Terns, waders, divers and ducks were among wildlife “devastated” on the islands due to the invasive American species that escaped from fur farms and preyed on ground-nesting birds and fish.
Scottish Natural Heritage (SNH) led a “complex and challenging” 17-year scheme to remove the predators and protect the native wildlife.
The success of the Hebridean Mink Project (HMP) in catching nearly 2,200 of the animals, and its positive effect on native species, has also resulted in a boost in tourism.
SNH chairman Mike Cantlay said: “Mink, an invasive non-native species, prey on ground-nesting birds and fish. With major funding from the EU Life programme, at the project’s height a team of just 12 core Scottish Natural Heritage staff worked as teams of trappers to remove mink, and help bring back native birds to one of the remotest, wildest landscapes anywhere in Scotland.”
Hundreds of islands contribute to a coastline of approximately 2,500km – 15 per cent of Scotland’s total. More than 7,500 freshwater lochs – around 24 per cent of Scotland’s total – helped invasive mink grow to dense populations rarely reached in their native North America.
SNH area manager for Argyll and the Outer Hebrides David Maclennan said: “Invasive species are one of the greatest threats to the beauty and variety of our nature. But the Hebridean Mink Project shows that we can take on invasive species and win. It is fantastic to start welcoming back our native species.
“A range of factors are likely to be at play, but local people are telling us that a mink-free Outer Hebrides is having a hugely positive effect on wildlife and the economy.”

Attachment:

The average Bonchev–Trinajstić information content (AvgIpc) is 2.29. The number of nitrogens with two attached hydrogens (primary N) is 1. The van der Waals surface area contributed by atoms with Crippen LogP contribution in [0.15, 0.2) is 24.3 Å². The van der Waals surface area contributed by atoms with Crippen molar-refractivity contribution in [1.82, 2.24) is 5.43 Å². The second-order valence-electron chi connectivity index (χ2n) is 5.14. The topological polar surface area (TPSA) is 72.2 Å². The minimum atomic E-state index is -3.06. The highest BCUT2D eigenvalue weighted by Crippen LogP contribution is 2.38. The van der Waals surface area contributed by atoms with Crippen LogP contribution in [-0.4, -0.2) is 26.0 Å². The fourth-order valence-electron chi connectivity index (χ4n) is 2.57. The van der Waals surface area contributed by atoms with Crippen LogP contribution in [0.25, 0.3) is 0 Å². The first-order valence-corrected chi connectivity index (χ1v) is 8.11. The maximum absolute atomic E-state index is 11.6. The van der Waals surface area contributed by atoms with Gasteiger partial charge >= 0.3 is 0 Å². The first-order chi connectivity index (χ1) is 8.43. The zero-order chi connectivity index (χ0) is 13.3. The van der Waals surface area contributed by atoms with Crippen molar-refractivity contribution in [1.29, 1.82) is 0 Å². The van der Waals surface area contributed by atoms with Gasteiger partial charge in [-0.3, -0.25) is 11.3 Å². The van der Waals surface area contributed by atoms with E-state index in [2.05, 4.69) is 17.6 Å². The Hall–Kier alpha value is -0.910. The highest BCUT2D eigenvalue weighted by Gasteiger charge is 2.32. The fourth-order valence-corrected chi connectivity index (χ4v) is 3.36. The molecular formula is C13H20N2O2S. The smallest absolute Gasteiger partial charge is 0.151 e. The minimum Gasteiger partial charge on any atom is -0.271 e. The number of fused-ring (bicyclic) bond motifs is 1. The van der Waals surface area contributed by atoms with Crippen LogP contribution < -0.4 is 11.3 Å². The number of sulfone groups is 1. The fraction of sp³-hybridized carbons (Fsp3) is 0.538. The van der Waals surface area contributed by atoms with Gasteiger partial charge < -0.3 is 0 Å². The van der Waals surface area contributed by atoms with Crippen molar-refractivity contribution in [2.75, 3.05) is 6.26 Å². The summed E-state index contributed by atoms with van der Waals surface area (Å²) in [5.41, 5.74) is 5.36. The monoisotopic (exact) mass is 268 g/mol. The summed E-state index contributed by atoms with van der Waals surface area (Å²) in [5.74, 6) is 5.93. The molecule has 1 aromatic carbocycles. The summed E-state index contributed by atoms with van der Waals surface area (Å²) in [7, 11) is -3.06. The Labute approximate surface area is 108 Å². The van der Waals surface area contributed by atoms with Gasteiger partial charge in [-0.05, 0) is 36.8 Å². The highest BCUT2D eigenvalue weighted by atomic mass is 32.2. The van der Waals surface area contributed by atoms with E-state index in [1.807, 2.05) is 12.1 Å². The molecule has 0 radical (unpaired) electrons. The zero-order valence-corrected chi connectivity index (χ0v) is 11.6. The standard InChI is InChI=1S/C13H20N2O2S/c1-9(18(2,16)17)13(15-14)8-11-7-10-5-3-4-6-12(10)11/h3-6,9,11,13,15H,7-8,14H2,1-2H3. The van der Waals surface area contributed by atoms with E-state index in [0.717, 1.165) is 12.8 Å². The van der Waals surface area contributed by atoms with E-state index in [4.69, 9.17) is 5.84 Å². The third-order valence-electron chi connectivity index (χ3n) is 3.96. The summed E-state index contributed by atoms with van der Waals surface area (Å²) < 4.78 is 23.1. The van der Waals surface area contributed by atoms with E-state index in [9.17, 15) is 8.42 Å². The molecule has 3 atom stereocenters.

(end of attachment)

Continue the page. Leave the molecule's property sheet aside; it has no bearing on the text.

Murray Macleod, an operator with tourist boat provider SeaTrek, added: “Boat operators are already starting to see the results of the mink project.
“We have changed our tourist routes this year because. in places where there used to be no bird populations to view. Now we are seeing colonies of terns with chicks.
“It’s been an incredible boost to local tourism.”
The introduction of mink in Scotland has been directly connected to the fur farming industry established in the 1950s.
In the Outer Hebrides fur farms on the Isle of Lewis went out of business in the 1960s and feral populations quickly became established.
Small-scale control operations carried out by sporting estates and an attempt by SNH to prevent the mink population spreading south had limited effect.
By 1999 breeding populations of mink had become established on North Uist and Benbecula.
The HMP was set up in 2001 by SNH and partners as a five-year conservation initiative with the aim of removing mink from the islands of North Uist, Benbecula, South Uist and the Sound of Harris, with funding from EU Life.
The HMP used so-called “mink police”, small waterproof units attached to live catch cage traps which are activated when a mink is trapped inside.
To date, 2,198 mink have been caught, with only two non-breeding females and associated males caught in Lewis and Harris in the last 18 months.